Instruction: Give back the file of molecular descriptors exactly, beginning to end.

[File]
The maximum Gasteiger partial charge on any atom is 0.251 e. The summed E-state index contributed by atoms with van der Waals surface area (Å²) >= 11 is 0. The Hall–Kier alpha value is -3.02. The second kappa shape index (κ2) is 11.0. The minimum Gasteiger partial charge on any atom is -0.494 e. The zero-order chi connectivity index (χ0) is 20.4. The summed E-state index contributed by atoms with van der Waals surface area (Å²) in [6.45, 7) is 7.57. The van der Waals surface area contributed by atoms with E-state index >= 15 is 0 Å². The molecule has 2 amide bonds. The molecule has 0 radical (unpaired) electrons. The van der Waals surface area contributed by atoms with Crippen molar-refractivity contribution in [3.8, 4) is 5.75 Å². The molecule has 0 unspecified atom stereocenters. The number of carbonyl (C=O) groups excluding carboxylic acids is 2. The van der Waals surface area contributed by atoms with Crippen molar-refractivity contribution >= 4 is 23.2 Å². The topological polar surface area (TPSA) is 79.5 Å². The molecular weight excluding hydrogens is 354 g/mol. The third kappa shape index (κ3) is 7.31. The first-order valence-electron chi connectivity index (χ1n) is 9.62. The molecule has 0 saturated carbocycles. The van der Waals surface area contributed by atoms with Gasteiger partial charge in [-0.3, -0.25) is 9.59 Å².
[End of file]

The maximum Gasteiger partial charge on any atom is 0.251 e. The summed E-state index contributed by atoms with van der Waals surface area (Å²) >= 11 is 0. The Hall–Kier alpha value is -3.02. The second kappa shape index (κ2) is 11.0. The minimum Gasteiger partial charge on any atom is -0.494 e. The zero-order chi connectivity index (χ0) is 20.4. The summed E-state index contributed by atoms with van der Waals surface area (Å²) in [6.45, 7) is 7.57. The van der Waals surface area contributed by atoms with E-state index >= 15 is 0 Å². The molecule has 2 amide bonds. The molecule has 0 radical (unpaired) electrons. The van der Waals surface area contributed by atoms with Crippen molar-refractivity contribution in [3.8, 4) is 5.75 Å². The molecule has 0 unspecified atom stereocenters. The number of carbonyl (C=O) groups excluding carboxylic acids is 2. The van der Waals surface area contributed by atoms with Crippen molar-refractivity contribution >= 4 is 23.2 Å². The topological polar surface area (TPSA) is 79.5 Å². The molecular weight excluding hydrogens is 354 g/mol. The third kappa shape index (κ3) is 7.31. The first-order valence-electron chi connectivity index (χ1n) is 9.62. The molecule has 0 saturated carbocycles. The van der Waals surface area contributed by atoms with Gasteiger partial charge in [-0.3, -0.25) is 9.59 Å².